Published on July 2nd, 2013 | Edited by: Jim Destefani0
Other materials stories that may be of interestPublished on July 2nd, 2013 | Edited by: Jim Destefani
Researchers at Penn State University are using sound waves to position nanowires in repeatable patterns for potential use in a variety of sensors, optoelectronics and nanoscale circuits. The researchers looked at the placement of metallic nanowires in solution on a piezoelectric substrate, applying an alternating current to the substrate to create a standing surface acoustic wave in the solution that positions the nanowires nodes in the wave, where they remain. They also used perpendicular currents to form 3D grid patterns.
Researchers at Lawrence Livermore National Laboratory have created movies of the crystallization of phase change materials used for optical and resistive memory. A solid understanding of crystallization kinetics during laser and resistive heating is extremely important, because kinetics directly impact device speed, according to the scientists.
Through-Focus Scanning Optical Microscopy can detect differences as small as 10 nm in the 3D shapes of circuit, according to scientist at the National Insititute of Stnadards and Technology. The method uses a conventional optical microscope, but rather than taking a single image, it collects 2-D images at different focal positions to form a 3-D data space. A computer then extracts brightness profiles from these multiple out-of-focus images and uses the differences between them to construct the TSOM image.
The United States should establish a National Sustainability Policy and take additional steps to encourage federal agencies to collaborate on sustainability challenges that demand the expertise of many agencies, such as improving disaster resilience and managing ecosystems, says a new report from the National Research Council. Currently, the government is generally not organized to deal with the complex, long-term nature of sustainability challenges, the report says. Statutes and government culture encourage agencies to focus on a single area — energy, water, or health, for example — with little attention to how areas affect one another. The report offers a decision-making framework that can be applied to sustainability-related projects and programs. Given the inherent complexities and uncertainties of many sustainability issues, strategies may need to be altered based on emerging results; the framework builds in an “adaptive management” approach that allows for these adjustments. Although the framework can be applied to many sustainability challenges, the committee identified four challenges of national importance: connections among energy, food and water, diverse and healthy ecosystems, resilience of communities to natural disasters and other extreme events, and human health and well-being.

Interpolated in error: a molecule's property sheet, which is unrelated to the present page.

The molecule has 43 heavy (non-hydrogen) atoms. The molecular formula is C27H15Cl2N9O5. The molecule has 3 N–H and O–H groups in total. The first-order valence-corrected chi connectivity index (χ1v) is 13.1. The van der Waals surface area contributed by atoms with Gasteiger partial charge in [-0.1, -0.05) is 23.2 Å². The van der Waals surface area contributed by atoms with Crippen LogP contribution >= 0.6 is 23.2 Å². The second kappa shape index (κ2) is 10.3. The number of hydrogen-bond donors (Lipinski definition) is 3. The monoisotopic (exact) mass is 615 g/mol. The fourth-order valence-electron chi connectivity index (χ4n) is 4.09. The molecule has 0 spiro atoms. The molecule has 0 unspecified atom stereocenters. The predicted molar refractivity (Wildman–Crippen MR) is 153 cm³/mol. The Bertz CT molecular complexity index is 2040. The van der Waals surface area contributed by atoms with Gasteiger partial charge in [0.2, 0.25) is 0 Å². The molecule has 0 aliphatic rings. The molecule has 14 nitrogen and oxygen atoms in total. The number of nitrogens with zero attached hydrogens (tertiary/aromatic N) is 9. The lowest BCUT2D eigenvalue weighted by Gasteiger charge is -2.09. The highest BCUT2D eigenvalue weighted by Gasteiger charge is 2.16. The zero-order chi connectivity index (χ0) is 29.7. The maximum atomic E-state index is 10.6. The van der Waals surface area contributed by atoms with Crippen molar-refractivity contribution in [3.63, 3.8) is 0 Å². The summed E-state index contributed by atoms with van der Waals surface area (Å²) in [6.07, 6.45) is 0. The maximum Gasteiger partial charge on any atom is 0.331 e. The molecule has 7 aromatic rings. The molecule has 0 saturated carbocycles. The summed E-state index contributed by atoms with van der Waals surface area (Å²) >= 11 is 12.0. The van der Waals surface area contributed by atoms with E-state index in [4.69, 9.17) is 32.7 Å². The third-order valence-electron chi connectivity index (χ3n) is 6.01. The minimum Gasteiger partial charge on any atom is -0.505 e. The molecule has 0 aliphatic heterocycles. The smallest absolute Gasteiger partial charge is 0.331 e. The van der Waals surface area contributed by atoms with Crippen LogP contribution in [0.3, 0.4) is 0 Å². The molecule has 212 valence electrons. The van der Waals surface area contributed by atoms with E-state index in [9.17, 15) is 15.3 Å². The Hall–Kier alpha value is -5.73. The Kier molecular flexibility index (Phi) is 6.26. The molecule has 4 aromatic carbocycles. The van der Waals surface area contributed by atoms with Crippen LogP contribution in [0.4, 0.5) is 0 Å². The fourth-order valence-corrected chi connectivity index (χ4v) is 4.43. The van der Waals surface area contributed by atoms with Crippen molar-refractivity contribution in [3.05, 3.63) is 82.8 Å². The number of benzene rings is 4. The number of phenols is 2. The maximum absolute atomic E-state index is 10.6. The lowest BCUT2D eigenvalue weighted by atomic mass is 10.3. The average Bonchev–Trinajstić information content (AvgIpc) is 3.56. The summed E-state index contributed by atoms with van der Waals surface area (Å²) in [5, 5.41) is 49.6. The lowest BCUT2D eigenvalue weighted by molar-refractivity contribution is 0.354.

Nanomaterials and nanotechnology are key to innovation in industries from pharmaceuticals to consumer electronics, a point made clear by the White House’s Materials Genome Initiative. To help meet the growing demand for workers who can keep pace with these emerging technologies, North Carolina State University is launching a master’s degree program in nanoengineering. The degree program begins this fall and will hold classes on campus, but will also be the first master’s degree program in nanoengineering that is offered via online distance education – making the program available to students who are already in the workforce. The program will also offer concentrations in biomedical science in nanoengineering, materials science in nanoengineering, and nanoelectronics and nanophotonics.
(MIT Technology Review) Wind and solar power keep getting cheaper, and that is encouraging their adoption even as government subsidies falter, a new report from the International Energy Agency concludes. In just a few years, more power will come from renewables than from natural gas, the report said. However, while renewable energy use is growing, so is the use of coal, which means that so far, carbon dioxide emissions continue to rise. Coal is attractive because it is cheap, and because it produces electricity on demand—it is not subject to the time of day or the weather. The US Energy Information Adminstration has a helpful chart showing the relative costs of various electricity generating technologies, including wind, solar, nuclear, coal and natural gas.
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